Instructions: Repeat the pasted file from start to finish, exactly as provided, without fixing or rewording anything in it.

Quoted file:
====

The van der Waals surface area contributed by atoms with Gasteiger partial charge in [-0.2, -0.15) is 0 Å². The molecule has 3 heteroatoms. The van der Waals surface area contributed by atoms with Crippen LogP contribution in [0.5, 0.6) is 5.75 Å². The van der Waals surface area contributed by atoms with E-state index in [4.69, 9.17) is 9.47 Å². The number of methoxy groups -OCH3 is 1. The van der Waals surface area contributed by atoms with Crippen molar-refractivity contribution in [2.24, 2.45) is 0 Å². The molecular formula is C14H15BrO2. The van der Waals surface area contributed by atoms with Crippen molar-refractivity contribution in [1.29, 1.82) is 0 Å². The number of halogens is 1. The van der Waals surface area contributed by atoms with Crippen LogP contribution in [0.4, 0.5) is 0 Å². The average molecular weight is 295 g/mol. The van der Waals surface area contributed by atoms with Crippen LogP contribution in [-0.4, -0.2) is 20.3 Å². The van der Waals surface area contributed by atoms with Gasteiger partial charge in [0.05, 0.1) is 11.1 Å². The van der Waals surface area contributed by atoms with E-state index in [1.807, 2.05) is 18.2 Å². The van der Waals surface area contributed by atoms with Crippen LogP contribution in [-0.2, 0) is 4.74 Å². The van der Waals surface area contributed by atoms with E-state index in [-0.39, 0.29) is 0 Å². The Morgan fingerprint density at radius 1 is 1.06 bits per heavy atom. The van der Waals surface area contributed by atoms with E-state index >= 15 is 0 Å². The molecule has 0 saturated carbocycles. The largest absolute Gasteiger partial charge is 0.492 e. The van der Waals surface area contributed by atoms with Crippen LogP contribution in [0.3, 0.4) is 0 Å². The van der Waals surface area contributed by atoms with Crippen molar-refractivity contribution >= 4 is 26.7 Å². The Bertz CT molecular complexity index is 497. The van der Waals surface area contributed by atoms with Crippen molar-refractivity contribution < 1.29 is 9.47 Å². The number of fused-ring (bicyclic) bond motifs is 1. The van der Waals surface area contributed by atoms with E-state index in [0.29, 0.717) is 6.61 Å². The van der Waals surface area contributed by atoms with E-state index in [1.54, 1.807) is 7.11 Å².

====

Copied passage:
The van der Waals surface area contributed by atoms with Gasteiger partial charge in [-0.2, -0.15) is 0 Å². The molecule has 3 heteroatoms. The van der Waals surface area contributed by atoms with Crippen LogP contribution in [0.5, 0.6) is 5.75 Å². The van der Waals surface area contributed by atoms with E-state index in [4.69, 9.17) is 9.47 Å². The number of methoxy groups -OCH3 is 1. The van der Waals surface area contributed by atoms with Crippen molar-refractivity contribution in [2.24, 2.45) is 0 Å². The molecular formula is C14H15BrO2. The van der Waals surface area contributed by atoms with Crippen molar-refractivity contribution in [1.29, 1.82) is 0 Å². The number of halogens is 1. The van der Waals surface area contributed by atoms with Crippen LogP contribution in [0.4, 0.5) is 0 Å². The average molecular weight is 295 g/mol. The van der Waals surface area contributed by atoms with Crippen LogP contribution in [-0.4, -0.2) is 20.3 Å². The van der Waals surface area contributed by atoms with Gasteiger partial charge in [0.05, 0.1) is 11.1 Å². The van der Waals surface area contributed by atoms with E-state index in [1.807, 2.05) is 18.2 Å². The van der Waals surface area contributed by atoms with Crippen LogP contribution in [-0.2, 0) is 4.74 Å². The van der Waals surface area contributed by atoms with E-state index in [-0.39, 0.29) is 0 Å². The Morgan fingerprint density at radius 1 is 1.06 bits per heavy atom. The van der Waals surface area contributed by atoms with E-state index >= 15 is 0 Å². The molecule has 0 saturated carbocycles. The largest absolute Gasteiger partial charge is 0.492 e. The van der Waals surface area contributed by atoms with Crippen LogP contribution in [0.3, 0.4) is 0 Å². The van der Waals surface area contributed by atoms with Crippen molar-refractivity contribution >= 4 is 26.7 Å². The Bertz CT molecular complexity index is 497. The van der Waals surface area contributed by atoms with Crippen molar-refractivity contribution < 1.29 is 9.47 Å². The number of fused-ring (bicyclic) bond motifs is 1. The van der Waals surface area contributed by atoms with E-state index in [0.29, 0.717) is 6.61 Å². The van der Waals surface area contributed by atoms with E-state index in [1.54, 1.807) is 7.11 Å².